Where We Stand: Paycheck Fairness Act
AAUW believes that pay equity and equal opportunity are matters of simple fairness.
Despite civil rights laws and advancements in women’s economic status, workplace discrimination still persists. As AAUW’s report The Simple Truth about the Gender Pay Gap explains, the latest numbers from the U.S. Census Bureau once again revealed that women working full-time, year-round are typically paid only 80 cents for every dollar paid to men. And the pay gaps are even wider for women of color. African American women and Latinas make, respectively, 61 and 53 cents on the dollar as compared to non-Hispanic, white men.
We know that women take home less money than they have rightfully earned in every industry, no matter what they do, how much education they have and where they are from. AAUW research found that even when controlling for factors known to affect earnings, such as education and training, marital status, and hours worked, college-educated women still earn 7% less than men just one year out of college. Over time, the pay gap compounds and widens, impacting women’s social security and retirement.
While the gap has narrowed since passage of the Equal Pay Act of 1963, progress has largely stalled. Because of limited enforcement tools and weak remedies, the law has not been able to fulfill its promise. The Paycheck Fairness Act (PFA) provides a much-needed update to the Equal Pay Act.
The PFA would give women the tools they need to successfully challenge pay discrimination and to provide incentives to employers to comply with the law. The bill takes several important steps, including:
Ensuring Non-Retaliation for Wage Disclosure
The PFA prohibits retaliation against workers for discussing or disclosing wages, while also protecting certain confidential wage information. It’s often difficult for workers to learn how their pay compares with that of fellow employees. Many employers explicitly prohibit employees from discussing their salaries. The PFA would ensure that women are no longer silenced in the workplace, and instead able to talk about wages with coworkers without the fear of being fired. Allowing workers to discuss their salaries without fear of losing their jobs will help women to know whether or not they’re being treated equally.
Prohibiting Use of Salary History
The bill bars employers from relying on an employee’s salary history to determine their future pay, so that prior pay discrimination doesn’t follow workers from job to job. If a worker faced a pay gap at one job – perhaps because of discrimination – basing their next job’s salary on this earlier one only continues that pay gap. Even a well-meaning employer could be carrying forward a salary that was tainted with discrimination. It makes sense that employers should establish salaries based on market research and the duties of the job in question rather than on factors that could introduce bias.
The bill clarifies the reasons an employer can legally use to justify differences in pay between men and women. One way current law allows an employer to defend a difference in pay between men and women is by asserting that the difference is based on “any factor other than sex.” Courts have interpreted this phrase so broadly that it can embrace some factors that themselves can be based on sex, like prior salary or perceived negotiation skills. The PFA closes this loophole by requiring that employers show that pay gaps between men and women are justified by a business necessity and are related to the job.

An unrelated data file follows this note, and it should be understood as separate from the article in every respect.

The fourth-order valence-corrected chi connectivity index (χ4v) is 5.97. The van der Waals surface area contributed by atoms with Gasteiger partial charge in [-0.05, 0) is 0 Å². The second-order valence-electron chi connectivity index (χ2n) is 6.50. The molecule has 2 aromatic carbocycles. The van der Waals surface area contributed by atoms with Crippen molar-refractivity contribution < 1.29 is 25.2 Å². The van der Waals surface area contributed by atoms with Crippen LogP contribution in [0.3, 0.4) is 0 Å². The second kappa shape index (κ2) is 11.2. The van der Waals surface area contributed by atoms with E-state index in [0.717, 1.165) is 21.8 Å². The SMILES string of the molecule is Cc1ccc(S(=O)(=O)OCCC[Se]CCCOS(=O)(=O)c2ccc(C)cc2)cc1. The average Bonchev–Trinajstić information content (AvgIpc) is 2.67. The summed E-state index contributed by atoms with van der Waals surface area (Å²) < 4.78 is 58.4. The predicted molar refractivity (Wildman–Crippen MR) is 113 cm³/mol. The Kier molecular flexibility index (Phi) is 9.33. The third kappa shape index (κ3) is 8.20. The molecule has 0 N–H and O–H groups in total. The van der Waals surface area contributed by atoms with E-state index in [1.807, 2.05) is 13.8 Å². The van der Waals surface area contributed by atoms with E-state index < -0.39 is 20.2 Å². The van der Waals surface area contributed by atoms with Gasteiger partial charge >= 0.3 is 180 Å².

The bill ensures women can receive the same robust remedies for sex-based pay discrimination that are currently available to those subjected to discrimination based on race and ethnicity. The current limited remedies are often inadequate to compensate plaintiffs who have experienced sex discrimination, and can be viewed by employers simply as the cost of doing business. Allowing individuals to recover the full amount of their injuries, as they can in race discrimination cases, strengthens the penalties that courts may impose for sex-based equal pay violations and provides a much stronger deterrent effect.
Helping Challenge Systemic Discrimination
The Equal Pay Act was adopted before the current federal class action rules and thus has a different process for joining together for a suit: workers must opt-in, rather than opt-out. This is a more difficult process and could exclude women who are not aware of their claim or afraid to affirmatively join a suit. The PFA would allow Equal Pay Act lawsuits to proceed as opt-out class actions, like other civil rights cases, making it easier for women to band together to challenge systemic discrimination.
Clarifying Comparable Establishments
The PFA would eliminate artificial geographic limits, allowing a woman to reasonably compare her salary to male colleagues with the same employer, so long as the facilities are in similar geographic regions. Current law forbids unequal pay within the same “establishment,” which some courts have interpreted narrowly to mean the employees being compared must be in the same physical location. This interpretation unfairly limits employees’ ability to bring cases under the Equal Pay Act. In many workplaces, particularly in the case of managers or supervisors, there are no similarly situated employees of the opposite sex at the same physical place of business, but there are within the same county or region.
Providing for Pay Data Collection and Additional Assistance and Resources for Businesses
The PFA requires pay data collection and supports salary negotiation skills training programs to give workers the tools to advocate for higher wages. The bill also provides technical assistance for businesses, including an exemption for small businesses.
The pay gap is persistent and new tools, like those in the Paycheck Fairness Act, are necessary to help make progress towards closing it.